Among those helped by Chris Meadows, a foster carer for more than 30 years, is a newborn girl left in a park in a holdall.
She and her husband of 49 years, retired London Ambulance Service worker Peter, have cared for more than 80 little Londoners.
Now the grandmother from Islington has been awarded an MBE for services to fostering by Prince Charles at Buckingham Palace.
The 68-year-old mostly looks after under-fives but also fosters older children and those with disabilities. She said: “It was a lovely day at the palace and meeting Prince Charles.”
Christmas can be tough for fostered children, who may have suffered abuse or neglect, or been removed from their parents for safety. Some youngsters are brought in by police “in the middle of the night”, Mrs Meadows said.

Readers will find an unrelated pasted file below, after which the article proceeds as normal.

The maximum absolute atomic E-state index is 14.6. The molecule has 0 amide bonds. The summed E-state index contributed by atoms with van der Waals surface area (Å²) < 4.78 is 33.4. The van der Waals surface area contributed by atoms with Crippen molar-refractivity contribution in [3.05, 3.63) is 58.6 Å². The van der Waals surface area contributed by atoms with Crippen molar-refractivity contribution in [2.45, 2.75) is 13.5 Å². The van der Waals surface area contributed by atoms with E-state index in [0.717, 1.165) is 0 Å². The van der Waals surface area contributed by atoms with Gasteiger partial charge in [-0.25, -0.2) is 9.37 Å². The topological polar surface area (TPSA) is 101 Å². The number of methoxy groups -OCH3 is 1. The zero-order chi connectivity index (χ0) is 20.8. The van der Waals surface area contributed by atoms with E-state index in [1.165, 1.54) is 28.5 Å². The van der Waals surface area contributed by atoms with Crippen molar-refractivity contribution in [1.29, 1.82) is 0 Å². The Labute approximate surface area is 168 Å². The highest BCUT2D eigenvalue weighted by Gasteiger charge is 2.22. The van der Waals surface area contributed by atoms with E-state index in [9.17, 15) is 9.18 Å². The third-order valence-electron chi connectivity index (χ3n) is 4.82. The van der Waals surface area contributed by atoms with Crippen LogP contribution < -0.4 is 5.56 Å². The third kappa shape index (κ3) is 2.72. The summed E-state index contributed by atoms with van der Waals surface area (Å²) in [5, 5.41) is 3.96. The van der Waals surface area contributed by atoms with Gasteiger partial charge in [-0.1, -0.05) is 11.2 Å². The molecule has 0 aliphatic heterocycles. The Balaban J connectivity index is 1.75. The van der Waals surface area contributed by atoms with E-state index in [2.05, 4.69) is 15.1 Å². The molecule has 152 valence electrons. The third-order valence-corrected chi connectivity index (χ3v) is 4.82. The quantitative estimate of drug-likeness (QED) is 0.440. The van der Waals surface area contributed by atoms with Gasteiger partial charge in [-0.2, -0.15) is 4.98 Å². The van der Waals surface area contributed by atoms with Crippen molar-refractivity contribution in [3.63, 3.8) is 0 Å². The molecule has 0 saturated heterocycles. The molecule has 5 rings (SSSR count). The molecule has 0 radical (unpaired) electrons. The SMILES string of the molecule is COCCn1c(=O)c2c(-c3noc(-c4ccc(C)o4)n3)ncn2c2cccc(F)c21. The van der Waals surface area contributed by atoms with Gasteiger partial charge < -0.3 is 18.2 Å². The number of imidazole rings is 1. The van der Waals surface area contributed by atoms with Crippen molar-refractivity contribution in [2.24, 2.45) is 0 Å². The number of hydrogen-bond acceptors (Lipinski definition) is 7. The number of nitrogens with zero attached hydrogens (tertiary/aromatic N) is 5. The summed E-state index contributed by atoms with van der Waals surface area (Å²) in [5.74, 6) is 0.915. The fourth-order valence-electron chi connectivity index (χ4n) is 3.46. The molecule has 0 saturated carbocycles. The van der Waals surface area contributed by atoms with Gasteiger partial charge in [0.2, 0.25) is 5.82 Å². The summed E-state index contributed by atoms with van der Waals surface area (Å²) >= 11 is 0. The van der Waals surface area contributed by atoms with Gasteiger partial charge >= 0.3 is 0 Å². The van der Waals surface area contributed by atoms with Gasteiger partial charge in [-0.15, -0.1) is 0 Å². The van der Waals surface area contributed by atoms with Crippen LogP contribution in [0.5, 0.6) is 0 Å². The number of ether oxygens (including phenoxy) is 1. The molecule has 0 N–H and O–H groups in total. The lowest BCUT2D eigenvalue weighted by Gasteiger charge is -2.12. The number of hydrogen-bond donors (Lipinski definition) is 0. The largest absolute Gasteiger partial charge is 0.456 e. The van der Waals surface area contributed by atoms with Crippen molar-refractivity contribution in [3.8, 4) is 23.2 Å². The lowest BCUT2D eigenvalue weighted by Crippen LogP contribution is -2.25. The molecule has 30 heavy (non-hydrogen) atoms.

“You get a phone call, ‘There’s a newborn, can you take them?’ A one-year-old came into the country at 1am on Boxing Day. The mum’s application was being assessed so the child was brought into care while they were looking into it. I’ve had a newborn left in the park. Luckily the mum came forward.”
In another case, brothers aged two and three were abandoned on a bench at a train station. The mother also came forward.
This year the couple are looking after a little girl who said she was determined to go swimming outdoors on Christmas Day, after zooming around on the new bike Father Christmas will bring her.
Mrs Meadows said: “At Christmas the older ones, from about four or five, tend to worry about their parents. They ask, ‘Can I buy mummy a present,’ or, ‘Why can’t I see daddy on Christmas Day?’ You just make it as enjoyable as possible for them.”
Islington council said it was “very grateful” to her for making “a huge difference to the lives of many children”.
Police are trying to trace the mother of a baby boy, named Harry by medics, found wrapped in a blanket in a park near Balaam Street, Plaistow, on September 17. Ring officers on 101.